Heller in Pink Tights (DVD Review)12 Oct, 2015 By: Mike Clark
Available via Warner Archive
Stars Sophia Loren, Anthony Quinn, Steve Forrest, Margaret O’Brien.
The mere idea of George Cukor directing a Louis L’Amour Western (or any Western) will always shake up my day, and I have to say that I’ve just enjoyed this box office underperformer with a large budget more than on previous viewings. Which included: a Museum of Modern Art showing in the early ’70s (where they couldn’t get a 35mm print) and my own showing at the AFI not too many years later (where we did). Purely on a visual level, this is one gorgeous-looking movie deserving of Criterion-level remastering — yet its relative obscurity and a dramatic payoff possibly too modest for the outdoor demographic means that what we’re getting is a Warner on-demand reissue of a Paramount title, sans much polishing.
As it turns out, the Cukor angle made sense because this is a different kind of Western: one about an 1880s acting troupe whose finances are as threadbare the actors’ costumes. As a result, the ensemble’s covered wagon is forced to dodge pursuing Nebraska creditors until the Wyoming state line is reached — at which point, it then dodges creditors in Wyoming. So, OK: no one will ever put the result on the level of Jean Renoir’s thematically comparable The Golden Coach, but this does have some easy-to-take interplay between Anthony Quinn and, turns out, a dominant Sophia Loren. And despite Tony’s two supporting Oscars by that time, Loren even landed top-billing here amid that 1957-60 attempt to make her a Hollywood star — just before the Oscar-winning triumph back in Italy for Vittorio De Sica’s Two Women (followed immediately, bang-bang, by El Cid). As it turned out, none of these earlier U.S. releases hit much with the public aside from Houseboat opposite Cary Grant — and following popular El Cid, the anemic box office continued on this side of the ocean. I can’t name many performers of Loren’s acting stature (we’ll leave physical stature out of this) who headlined so many Hollywood fizzles — not that she was in any way to blame beyond choice of material.
Heller’s other male role of note goes to Steve Forrest (younger brother of Dana Andrews), whose career, I’ve always speculated, never quite recovered from his Sequoia-caliber woodenness in 1955’s Bedevilled, which still has the feel of a “big break” gone stinky. Forrest comes off here as well as I’ve ever seen him playing a hired gun with an eye-twinkle, one whose lack of real malevolence fits in with the movie’s light tone (the same year as Heller, he played Elvis’s half-brother in Don Siegel’s cult-magnet Flaming Star). You can’t say that Cukor cast this one in any way lazily: We get Margaret O’Brien in the most notable of her rare grownup roles on the big screen — plus silent star Ramon (Ben-Hur himself) Navarro in his final theatrical feature as a crooked moneybags, about eight years before he was beaten to death in real life by a couple hustlers (which, as I recall, made the front page in my Midwest town, prurience being what it was and is).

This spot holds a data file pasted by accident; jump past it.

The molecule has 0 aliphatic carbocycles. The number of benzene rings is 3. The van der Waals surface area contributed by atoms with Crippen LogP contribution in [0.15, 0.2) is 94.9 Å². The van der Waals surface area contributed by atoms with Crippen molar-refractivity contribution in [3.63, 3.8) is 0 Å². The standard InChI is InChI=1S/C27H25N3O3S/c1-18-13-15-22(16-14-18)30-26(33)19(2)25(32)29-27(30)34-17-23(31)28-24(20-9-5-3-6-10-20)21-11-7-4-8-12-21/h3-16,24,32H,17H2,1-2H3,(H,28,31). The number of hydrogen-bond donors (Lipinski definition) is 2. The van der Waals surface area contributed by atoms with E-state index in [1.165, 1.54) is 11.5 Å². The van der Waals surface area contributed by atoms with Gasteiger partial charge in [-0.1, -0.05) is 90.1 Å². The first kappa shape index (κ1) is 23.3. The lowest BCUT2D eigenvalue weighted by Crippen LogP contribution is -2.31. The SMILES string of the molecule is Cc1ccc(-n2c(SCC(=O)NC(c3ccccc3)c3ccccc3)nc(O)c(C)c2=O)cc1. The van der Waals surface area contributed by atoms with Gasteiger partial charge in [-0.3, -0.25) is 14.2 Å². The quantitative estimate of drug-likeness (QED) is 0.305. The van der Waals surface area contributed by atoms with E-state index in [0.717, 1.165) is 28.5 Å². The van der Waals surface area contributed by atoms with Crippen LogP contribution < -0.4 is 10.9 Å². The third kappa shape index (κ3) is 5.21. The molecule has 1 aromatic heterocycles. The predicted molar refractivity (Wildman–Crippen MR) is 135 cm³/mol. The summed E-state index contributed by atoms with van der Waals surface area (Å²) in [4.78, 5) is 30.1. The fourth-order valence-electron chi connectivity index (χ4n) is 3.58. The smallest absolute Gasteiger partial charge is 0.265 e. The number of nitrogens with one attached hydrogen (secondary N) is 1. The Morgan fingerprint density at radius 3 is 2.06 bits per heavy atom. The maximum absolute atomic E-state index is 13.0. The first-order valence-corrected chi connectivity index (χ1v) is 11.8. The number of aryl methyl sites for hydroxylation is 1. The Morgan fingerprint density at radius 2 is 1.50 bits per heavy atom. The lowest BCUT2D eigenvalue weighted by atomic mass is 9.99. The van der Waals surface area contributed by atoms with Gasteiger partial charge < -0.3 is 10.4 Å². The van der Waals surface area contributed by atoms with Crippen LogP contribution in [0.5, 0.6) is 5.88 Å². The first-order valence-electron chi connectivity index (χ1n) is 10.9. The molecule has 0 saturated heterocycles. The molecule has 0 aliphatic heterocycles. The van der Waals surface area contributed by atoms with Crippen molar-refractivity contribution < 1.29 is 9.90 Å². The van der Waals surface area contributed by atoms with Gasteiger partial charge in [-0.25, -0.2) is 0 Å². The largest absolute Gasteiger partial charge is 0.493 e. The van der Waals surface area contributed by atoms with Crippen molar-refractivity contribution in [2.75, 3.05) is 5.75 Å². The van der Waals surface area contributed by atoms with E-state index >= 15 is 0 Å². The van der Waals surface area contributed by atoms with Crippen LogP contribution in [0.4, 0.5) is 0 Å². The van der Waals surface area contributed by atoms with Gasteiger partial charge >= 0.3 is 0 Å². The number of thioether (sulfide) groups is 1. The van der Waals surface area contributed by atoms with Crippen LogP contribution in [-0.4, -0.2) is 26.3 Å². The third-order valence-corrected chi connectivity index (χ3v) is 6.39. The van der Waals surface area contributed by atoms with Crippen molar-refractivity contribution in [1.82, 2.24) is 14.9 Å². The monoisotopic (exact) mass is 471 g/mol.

For a director long identified with small-screen black-and-white movies at predominantly MGM, Cukor adapted on a dime to widescreen and color about as proficiently as anyone who immediately comes to mind. Heller is in 1.85:1, not Scope, but it continued Cukor’s association with the great color consultant /technical advisor (George) Hoyningen-Huene, which began with 1954’s A Star Is Born and continued through The Chapman Report eight years later. The two have a lot of fun filling the screen with some voltage-heavy apparel in the stage scenes; in these, ringleader Quinn’s cast tries bringing culture to the rustics in the audience, who just want to see Loren in … well, tights, if that’s the most they can get. And when the Indians attack (this is Louis L’Amour, after all), they have a grand old time plundering the players’ travelling wagon for colorful scarves and other duds that O’Brien’s mother (Eileen Heckart) is always trying to revitalize with needle and thread.
As was often true in his later career, Cukor was reportedly off-put by the studio’s editing — and it’s true that despite two name screenwriters (Dudley Nichols in his swan song, along with Walter Bernstein), the story doesn’t quite cohere as well as one might hope, though it does hang together better than I remembered. But if O’Brien certainly could have been given more to do (her character has a case on twice-her-age Quinn), this is a very good role for Loren — who, even at this stage of her career, had already co-starred with Quinn in Italy’s Attila (whose drive-in showings my local rock radio station promoted heavily) and Paramount’s Mob-widow drama The Black Orchid. It’s interesting when you go back and look at the Italian films that got thrust its sex-bomb lead actresses into the international arena — and by coincidence I’ve just seen The Gold of Naples (with Loren and Silvana Mangano) plus Bread, Love and Dreams and sequel Frisky (both with Gina Lollobrigida). All three, turns out, could really act in their native language — though Loren also registered exceptionally in English, which perhaps gave her an edge.